In the more than 25 years that her company has been planning b’nai mitzvah, Heidi Hiller, the CEO and creative director of Innovative Party Planners, has quite possibly seen it all when it comes to different themes for bar and bat mitzvahs, from parties gravitating around extraterrestrial visitors to those centered on a particular brand of soda pop.
With much of the country vaccinated and COVID-19 case counts low, in-person b’nai mitzvah parties have returned. Party planners shared what trends and themes are popular for young teenagers marking this life cycle event.
At the start of 2021, Innovative Party Planners was doing a number of drive-by b’nai mitzvah or small outdoor events, said Hiller, a Jewish resident of Pikesville. They had their first indoor event in June of last year, though often with questions of vaccination status. Giving guests the option to attend the service virtually is also a common feature now.
Lorin Kotz, co-owner of Celebrations, LLC, a full planning and design business, noted that before the pandemic, the creation of brands or logos with a child’s name or initials for a b’nai mitzvah had become popular.
“The other thing that we were seeing a lot of was the popularity in swag,” Kotz continued. “And when I say ‘swag,’ I mean logoed t-shirts, logoed hats, anything you could logo.”
Sports, including football, was a popular theme for b’nai mitzvah parties pre-pandemic, said Kotz, a resident of Owings Mills and member of Chizuk Amuno Congregation. She added that the beach was also a popular motif.
Hiller also named sports as a popular b’nai mitzvah party theme, both today and before the pandemic. Others popular themes might revolve around travel and forms of entertainment like television shows, Broadway performances or video games, she said.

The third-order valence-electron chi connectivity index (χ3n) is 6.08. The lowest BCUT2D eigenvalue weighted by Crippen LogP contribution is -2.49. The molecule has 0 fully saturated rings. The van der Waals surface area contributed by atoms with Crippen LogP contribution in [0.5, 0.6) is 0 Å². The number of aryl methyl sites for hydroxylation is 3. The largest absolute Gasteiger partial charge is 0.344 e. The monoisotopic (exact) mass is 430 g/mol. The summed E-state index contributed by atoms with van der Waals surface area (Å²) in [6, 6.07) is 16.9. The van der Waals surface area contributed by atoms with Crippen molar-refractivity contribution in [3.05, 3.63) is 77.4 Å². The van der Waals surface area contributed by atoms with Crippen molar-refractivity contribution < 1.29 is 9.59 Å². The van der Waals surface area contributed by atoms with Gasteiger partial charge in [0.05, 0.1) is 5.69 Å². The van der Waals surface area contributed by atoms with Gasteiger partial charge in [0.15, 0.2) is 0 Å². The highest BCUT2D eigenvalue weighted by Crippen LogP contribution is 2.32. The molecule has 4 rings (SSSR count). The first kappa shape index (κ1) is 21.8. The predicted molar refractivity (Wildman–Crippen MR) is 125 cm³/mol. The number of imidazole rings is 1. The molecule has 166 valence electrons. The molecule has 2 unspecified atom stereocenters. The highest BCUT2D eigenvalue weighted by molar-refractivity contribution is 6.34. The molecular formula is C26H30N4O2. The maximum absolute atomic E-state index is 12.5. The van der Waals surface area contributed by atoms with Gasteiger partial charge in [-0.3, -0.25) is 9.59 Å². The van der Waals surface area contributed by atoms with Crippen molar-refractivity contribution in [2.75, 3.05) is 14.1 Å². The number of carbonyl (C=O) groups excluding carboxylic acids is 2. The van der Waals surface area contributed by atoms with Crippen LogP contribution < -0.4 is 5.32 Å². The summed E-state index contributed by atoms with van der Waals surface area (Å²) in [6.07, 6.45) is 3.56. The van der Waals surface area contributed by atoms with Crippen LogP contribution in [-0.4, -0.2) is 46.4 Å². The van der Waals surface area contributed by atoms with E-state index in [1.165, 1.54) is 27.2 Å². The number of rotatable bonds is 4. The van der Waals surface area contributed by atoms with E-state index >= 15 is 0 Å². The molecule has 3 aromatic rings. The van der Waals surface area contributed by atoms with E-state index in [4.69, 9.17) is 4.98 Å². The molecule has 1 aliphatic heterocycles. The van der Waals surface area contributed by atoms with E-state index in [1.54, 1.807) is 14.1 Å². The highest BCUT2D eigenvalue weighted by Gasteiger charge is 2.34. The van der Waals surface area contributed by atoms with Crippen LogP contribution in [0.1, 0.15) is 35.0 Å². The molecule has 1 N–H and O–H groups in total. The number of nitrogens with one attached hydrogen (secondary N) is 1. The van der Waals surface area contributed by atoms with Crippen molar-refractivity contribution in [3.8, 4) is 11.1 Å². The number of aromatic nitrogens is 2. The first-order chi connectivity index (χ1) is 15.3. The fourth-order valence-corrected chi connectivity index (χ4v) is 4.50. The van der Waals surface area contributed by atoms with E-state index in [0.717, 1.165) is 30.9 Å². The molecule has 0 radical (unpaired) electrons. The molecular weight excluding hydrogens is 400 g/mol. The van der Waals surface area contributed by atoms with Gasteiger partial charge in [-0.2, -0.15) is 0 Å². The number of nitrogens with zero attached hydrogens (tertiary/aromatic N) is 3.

“For a baseball one, we’ve used real vintage baseballs, [and try to] really bring the theme as the experience from the second you walk into the room, so maybe you’re getting a baseball ticket that’s to a special seat,” said Carly Greenberg, an event producer at Innovative Party Planners. “And then, maybe we’ll use inspiration from the child’s favorite sports team. So if their favorite team is the Orioles, it’s orange and black everywhere.”
Sports-themed b’nai mitzvah might also feature a concessions stand in place of a buffet, continued Greenberg, a resident of Pikesville who attends Beth Tfiloh Congregation and Beth El Congregation of Baltimore, or a bar that serves “a grand slam martini.”
A b’nai mitzvah party themed around Broadway, Greenberg said, might include a general feel of arriving in New York City, with a black-and-white motif to represent the checkered cabs, or playbills representing different shows. They might find a way to incorporate the mask from “Phantom of the Opera,” or have each table represent a specific Broadway show, while trying to avoid any trademark issues.
“We’ve done large marquees outside the building, like you would see walking down Broadway or 42nd Street, with the child’s name in lights,” Hiller said. “And another way to do it is, Broadway has the award show every year. We’ve actually done an event where each table was different awards, best actor, best actress. … For the candle lighting, we announced the winner of each category to come up and light a candle.”
B’nai mitzvah themed around music festivals like Lollapalooza and Coachella have also become more prevalent, Kotz said.
At the same time, some families have chosen to move away from these kinds of themes for b’nai mitzvah parties.
“There’s also a trend to get away from themes, and just do color, we’ve done a lot of that,” Hiller said.
Greenberg said this is part of a trend to personalize a b’nai mitzvah event with a child’s favorite color or type of flower, something that began before the pandemic and continues today.
Regarding some of the less common, more unique b’nai mitzvah themes that Hiller has seen over the years, these have included one based around Diet Coke, while another was based around aliens and Roswell, N.M. The former featured Diet Coke cans that were cut up into flowers and used as centerpieces. She added that the cake took the form of a spinning Diet Coke can, while the bar featured Diet Coke with mixers like whiskey or rum. Meanwhile, the alien-themed party included a blow-up alien seated at each table.